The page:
Some studies claim that using a large dataset formed of key input features to train a model outperforms one trained with fewer input parameters. Some also say that explainable features, i.e., attributes grouped by engineers based on their influence on the development of concrete strength that is already known or potentially discoverable through research, are well-suited for prediction. Input feature groups were created for this study. While some of the input features were engineered from the initial features, others were taken directly from
Group 1: Features with a well-known and significant impact on geopolymer concrete's strength.
Group 2: Features pertaining to fly ash’s composition.
Group 3: Ratios utilized by various researchers to predict geopolymer concrete's strength.
Group 4: The top 12 features from groups 1, 2, and 3 that performed well across three feature-importance methods i.e., Random Forest Regression Feature Importance, CART (Classification and Regression Tree) Regression Feature Importance, and XGBoost Regression Feature Importance. The scores of these methods for every feature can be found in
Group | S. no. | Parameter | Units |
---|---|---|---|
G1 | 1 | FA | kg/m^{3} |
2 | SH | kg/m^{3} | |
3 | SS | kg/m^{3} | |
4 | SH concentration | Molarity | |
5 | % of SP | % | |
6 | Curing time | hr | |
7 | Curing temperature | °C | |
8 | Total H_{2}O | kg/m^{3} | |
9 | Total H_{2}O/FA (mass ratio) | ~ | |
10 | Total H_{2}O/Total solids (mass ratio) | ~ | |
11 | Fine aggregate/Total aggregate (mass ratio) | ~ | |
12 | Coarse aggregate/Total aggregate (mass ratio) | ~ | |
13 | Total solids/Total aggregate (mass ratio) | ~ | |
1 | % of SiO_{2} in FA | % | |
2 | % of Na_{2}O in FA | % | |
3 | % of CaO in FA | % | |
G2 | 4 | % of Al2O_{3} in FA | % |
5 | % of Fe_{2}O_{3} in FA | % | |
6 | % of SiO_{2} in SS | % | |
7 | % of Na_{2}O in SS | % | |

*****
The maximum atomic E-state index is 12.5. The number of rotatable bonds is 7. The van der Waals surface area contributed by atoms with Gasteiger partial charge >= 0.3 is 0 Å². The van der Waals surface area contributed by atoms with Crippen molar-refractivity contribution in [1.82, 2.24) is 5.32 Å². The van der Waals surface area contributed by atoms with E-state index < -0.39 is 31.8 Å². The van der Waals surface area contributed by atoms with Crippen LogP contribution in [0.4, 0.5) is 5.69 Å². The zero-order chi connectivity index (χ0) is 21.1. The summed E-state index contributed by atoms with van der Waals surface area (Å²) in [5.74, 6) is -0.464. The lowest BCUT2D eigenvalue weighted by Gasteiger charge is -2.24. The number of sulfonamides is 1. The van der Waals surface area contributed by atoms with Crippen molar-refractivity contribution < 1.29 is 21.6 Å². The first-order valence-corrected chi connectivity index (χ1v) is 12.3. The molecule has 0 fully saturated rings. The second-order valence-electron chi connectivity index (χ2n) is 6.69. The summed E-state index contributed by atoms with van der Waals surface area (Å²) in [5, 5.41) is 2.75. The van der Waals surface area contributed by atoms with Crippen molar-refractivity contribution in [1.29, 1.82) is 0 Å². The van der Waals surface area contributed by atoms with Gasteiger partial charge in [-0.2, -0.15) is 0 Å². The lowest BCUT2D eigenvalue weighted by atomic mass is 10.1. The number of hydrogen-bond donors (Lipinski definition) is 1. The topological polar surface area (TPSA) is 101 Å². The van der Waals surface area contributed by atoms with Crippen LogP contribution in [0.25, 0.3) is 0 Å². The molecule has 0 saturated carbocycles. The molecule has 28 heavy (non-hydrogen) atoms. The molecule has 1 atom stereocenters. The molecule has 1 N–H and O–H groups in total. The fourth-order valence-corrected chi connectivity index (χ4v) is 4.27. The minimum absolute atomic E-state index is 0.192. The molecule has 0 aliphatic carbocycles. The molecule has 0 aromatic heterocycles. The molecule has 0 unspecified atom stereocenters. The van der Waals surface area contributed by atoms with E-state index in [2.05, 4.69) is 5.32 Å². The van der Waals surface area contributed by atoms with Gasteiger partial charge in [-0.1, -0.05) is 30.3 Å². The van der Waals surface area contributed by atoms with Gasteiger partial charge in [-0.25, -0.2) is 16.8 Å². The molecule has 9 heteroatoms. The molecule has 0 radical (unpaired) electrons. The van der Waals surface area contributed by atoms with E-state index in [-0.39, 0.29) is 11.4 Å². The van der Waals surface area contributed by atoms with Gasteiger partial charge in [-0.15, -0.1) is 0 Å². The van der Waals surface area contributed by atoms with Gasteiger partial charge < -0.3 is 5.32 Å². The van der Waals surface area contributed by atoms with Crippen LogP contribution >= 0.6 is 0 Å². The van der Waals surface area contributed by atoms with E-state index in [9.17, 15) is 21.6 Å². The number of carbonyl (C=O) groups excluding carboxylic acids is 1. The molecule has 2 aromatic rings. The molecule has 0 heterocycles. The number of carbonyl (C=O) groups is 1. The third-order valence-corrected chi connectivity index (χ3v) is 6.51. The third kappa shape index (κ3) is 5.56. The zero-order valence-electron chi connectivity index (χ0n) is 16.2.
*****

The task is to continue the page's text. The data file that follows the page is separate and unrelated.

G3 | 1 | AA/FA (mass ratio) | ~ |
2 | SS/SH (mass ratio) | ~ | |
3 | superplasticizer/FA (mass ratio) | ~ | |
4 | Total H_{2}O/Total Na_{2}O (molar ratio) | ~ | |
5 | Total Na_{2}O/SiO_{2} in AA (molar ratio) | ~ | |
6 | Total SiO_{2}/Na_{2}O in AA (molar ratio) | ~ | |
7 | SiO_{2}/Al_{2}O_{3} in FA (molar ratio) | ~ | |
8 | SiO_{2}/Fe_{2}O_{3} in FA (molar ratio) | ~ | |
9 | Na_{2}O/Al_{2}O_{3} in FA (molar ratio) | ~ | |
10 | Al_{2}O_{3} in FA/Na_{2}O in AA (molar ratio) | ~ |
S. No. | Parameter | Units |
---|---|---|
1 | FA | kg/m^{3} |
2 | SH | kg/m^{3} |
3 | SS | kg/m^{3} |
4 | Curing time | hr |
5 | Total H_{2}O | kg/m^{3} |
6 | Total H_{2}O/FA (mass ratio) | ~ |
7 | Total H_{2}O/Total solids (mass ratio) | ~ |
8 | Total solids/Total aggregate (mass ratio) | ~ |
9 | % of CaO in FA | % |
10 | AA/FA (mass ratio) | ~ |
11 | Total H_{2}O/Total Na_{2}O (molar ratio) | ~ |
12 | Total SiO_{2}/Na_{2}O in AA (molar ratio) | ~ |
Combinations | Groups involved | No. of input parameters |
---|---|---|
C-1 | G1+C.S* | 13 |
C-2 | G1+G2+C.S* | 20 |
C-3 | G1+G3+C.S* | 23 |
C-4 | G1+G2+G3+C.S* | 30 |
C-5 | G4+C.S* | 12 |
*C. S –28-day compressive strength |
To examine the adaptability of the CNN model, a secondary dataset was acquired and used in the model. This dataset, generated through the work of I.C. Yeh of the University of California, 1030 compositions and their corresponding concrete strength values for high-strength concrete mixes. Many researchers have used this dataset to study the data in various ways and test out new machine learning techniques.
S. no. | Parameter | Units |
---|---|---|
1 | Coarse aggregate | kg/m^{3} |
2 | Superplasticizer | kg/m^{3} |
3 | Fly ash | kg/m^{3} |
4 | Fine aggregate | kg/m^{3} |
5 | Water | kg/m^{3} |
6 | Blast furnace slag | kg/m^{3} |
7 | Age | day |
8 | Cement | kg/m^{3} |
All the combinations mentioned in
Each epoch value has been represented in each graph by a distinct color.
Also, it was observed that the computational time for combination 4 was the highest since it had the most input parameters as mentioned in
As mentioned in
E | K | Combination | Performance metrics | |||